The following is a guest post written by Dependabot’s co-founder, @greystiel.
Modern software often relies on hundreds of open source components, all of which need to be kept secure. Staying on top of security vulnerabilities in those dependencies requires constant vigilance, and the results of neglecting them can be catastrophic. Dependabot taps into the GitHub Security Advisory API to automate the process and create pull requests to fix vulnerabilities as they’re found.
|Source: Applications monitored by Dependabot
With so many dependencies it’s inevitable that security vulnerabilities creep in, and any one of them could be critical. Thankfully, GitHub’s Security Alerts help automate the process of monitoring your dependencies for vulnerabilities. With Security Alerts in place, GitHub sent over 10 million alerts to projects, related to over 1,000 vulnerabilities in 2018.
Along with automating your monitoring process, we introduced the Dependabot app to help check for security advisories in dependency files. Dependabot automatically creates pull requests in response to security advisories. Every day it pulls down your dependency files, parses them, and checks for any out-of-date or insecure dependencies. If it finds any it creates a pull request on GitHub, isolating the specific dependency that needs updating, with details of what has changed.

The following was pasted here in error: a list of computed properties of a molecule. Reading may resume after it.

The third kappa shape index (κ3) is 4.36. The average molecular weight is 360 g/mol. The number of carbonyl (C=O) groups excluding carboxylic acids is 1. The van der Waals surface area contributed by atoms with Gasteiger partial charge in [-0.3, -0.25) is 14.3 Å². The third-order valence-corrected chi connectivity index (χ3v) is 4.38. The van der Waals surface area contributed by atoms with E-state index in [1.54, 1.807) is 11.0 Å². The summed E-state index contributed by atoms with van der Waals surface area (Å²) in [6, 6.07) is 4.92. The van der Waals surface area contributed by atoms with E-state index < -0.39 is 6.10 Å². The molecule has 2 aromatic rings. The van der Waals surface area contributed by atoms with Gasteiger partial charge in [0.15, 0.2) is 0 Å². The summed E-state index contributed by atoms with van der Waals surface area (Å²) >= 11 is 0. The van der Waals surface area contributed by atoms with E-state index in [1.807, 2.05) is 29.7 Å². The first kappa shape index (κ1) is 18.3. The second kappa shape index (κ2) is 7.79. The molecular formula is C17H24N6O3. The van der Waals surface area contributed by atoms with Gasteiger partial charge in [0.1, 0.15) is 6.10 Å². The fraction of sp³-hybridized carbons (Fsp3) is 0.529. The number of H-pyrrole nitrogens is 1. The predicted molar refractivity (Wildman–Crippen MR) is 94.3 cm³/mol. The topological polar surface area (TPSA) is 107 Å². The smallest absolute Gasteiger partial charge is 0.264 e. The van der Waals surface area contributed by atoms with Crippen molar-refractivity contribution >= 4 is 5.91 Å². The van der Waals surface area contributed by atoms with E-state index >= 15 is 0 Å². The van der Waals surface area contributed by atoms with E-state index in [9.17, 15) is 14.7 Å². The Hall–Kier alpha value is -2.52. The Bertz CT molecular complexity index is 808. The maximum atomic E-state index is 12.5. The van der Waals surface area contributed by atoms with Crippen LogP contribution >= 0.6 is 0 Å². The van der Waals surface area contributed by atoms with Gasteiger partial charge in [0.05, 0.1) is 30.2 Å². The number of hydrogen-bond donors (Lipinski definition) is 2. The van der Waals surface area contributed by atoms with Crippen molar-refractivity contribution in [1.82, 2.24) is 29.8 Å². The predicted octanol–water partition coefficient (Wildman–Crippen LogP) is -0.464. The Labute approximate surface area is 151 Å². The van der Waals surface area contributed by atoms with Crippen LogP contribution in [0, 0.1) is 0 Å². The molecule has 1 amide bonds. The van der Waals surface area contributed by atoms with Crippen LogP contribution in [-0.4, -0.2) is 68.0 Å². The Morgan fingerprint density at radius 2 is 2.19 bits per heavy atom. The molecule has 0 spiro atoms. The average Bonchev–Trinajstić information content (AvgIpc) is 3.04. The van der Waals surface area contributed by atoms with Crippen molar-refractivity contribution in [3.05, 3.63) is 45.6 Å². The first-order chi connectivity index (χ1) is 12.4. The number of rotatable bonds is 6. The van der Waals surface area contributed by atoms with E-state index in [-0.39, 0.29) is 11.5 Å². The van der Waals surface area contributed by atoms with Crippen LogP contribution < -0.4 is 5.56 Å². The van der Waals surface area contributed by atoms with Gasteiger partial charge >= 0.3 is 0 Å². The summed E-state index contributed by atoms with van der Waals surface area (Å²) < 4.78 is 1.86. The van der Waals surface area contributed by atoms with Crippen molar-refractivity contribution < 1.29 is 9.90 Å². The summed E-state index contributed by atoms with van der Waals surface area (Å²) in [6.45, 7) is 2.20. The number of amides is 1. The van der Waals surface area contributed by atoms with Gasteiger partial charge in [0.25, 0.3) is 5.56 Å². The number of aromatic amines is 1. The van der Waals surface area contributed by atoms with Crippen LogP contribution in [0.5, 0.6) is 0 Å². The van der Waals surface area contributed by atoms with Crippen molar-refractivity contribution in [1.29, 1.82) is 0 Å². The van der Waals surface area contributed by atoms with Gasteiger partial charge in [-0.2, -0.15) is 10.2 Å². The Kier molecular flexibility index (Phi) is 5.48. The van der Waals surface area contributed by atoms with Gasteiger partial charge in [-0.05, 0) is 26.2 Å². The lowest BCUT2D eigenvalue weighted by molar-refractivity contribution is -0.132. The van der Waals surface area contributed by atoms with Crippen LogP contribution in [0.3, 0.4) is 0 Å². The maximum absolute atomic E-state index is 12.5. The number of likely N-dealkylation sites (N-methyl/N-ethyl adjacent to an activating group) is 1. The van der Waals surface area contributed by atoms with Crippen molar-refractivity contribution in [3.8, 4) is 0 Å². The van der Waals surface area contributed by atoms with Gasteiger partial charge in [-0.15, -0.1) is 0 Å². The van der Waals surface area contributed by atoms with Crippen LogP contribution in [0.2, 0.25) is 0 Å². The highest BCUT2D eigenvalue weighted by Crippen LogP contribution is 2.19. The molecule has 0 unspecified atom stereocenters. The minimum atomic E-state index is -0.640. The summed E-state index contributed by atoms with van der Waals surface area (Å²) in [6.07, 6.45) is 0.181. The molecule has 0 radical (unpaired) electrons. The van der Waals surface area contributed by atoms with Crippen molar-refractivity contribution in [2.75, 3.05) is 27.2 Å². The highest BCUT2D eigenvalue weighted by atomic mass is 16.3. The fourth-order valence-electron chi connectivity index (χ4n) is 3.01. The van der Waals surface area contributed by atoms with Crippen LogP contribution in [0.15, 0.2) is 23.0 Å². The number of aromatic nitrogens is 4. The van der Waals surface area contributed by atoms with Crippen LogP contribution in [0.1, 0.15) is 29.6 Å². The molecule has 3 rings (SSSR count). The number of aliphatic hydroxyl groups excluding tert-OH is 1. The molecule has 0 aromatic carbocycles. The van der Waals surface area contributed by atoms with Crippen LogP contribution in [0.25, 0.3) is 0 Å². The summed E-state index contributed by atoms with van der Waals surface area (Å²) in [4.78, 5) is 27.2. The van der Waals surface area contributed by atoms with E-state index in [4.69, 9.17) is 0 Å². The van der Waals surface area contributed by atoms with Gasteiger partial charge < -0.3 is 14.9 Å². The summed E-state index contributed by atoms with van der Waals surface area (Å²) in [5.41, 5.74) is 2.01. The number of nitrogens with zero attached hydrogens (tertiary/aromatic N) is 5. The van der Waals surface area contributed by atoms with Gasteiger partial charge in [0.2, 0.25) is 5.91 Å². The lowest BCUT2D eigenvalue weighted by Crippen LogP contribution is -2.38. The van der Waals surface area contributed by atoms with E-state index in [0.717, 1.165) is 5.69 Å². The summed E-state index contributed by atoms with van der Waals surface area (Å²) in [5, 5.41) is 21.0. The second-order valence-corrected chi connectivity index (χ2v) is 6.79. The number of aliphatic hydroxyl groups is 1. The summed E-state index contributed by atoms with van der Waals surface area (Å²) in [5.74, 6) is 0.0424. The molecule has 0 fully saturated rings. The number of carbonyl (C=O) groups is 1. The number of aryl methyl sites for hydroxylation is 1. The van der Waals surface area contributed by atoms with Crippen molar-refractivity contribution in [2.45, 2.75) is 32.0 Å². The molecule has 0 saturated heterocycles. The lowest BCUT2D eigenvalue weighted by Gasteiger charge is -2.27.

Dependabot doesn’t just create pull requests for security vulnerabilities—by default, it will create pull requests whenever an update is available. This brings an iterative approach to dependency management.
To help ensure those newly created pull requests are easy to merge, Dependabot shares the CI pass rate for all projects performing the same update using a badge on the pull request. For example, in a pull request updating Rails from 5.2.1 to 126.96.36.199 Dependabot reports that the update was passing CI on 97% of projects. With this information, you can merge with more confidence, and also see how other (open source) projects are dealing with any breaking changes.
Wondering how much work it is to stay up-to-date? A typical ruby project (with 38 top-level dependencies) normally receives two dependency updates a week. Of those updates, 94% are non-breaking, which means that on average you’ll only need to write any code in response to a dependency update once every two months. The rest of the time you can just click “merge” and work with secure, up-to-date dependencies.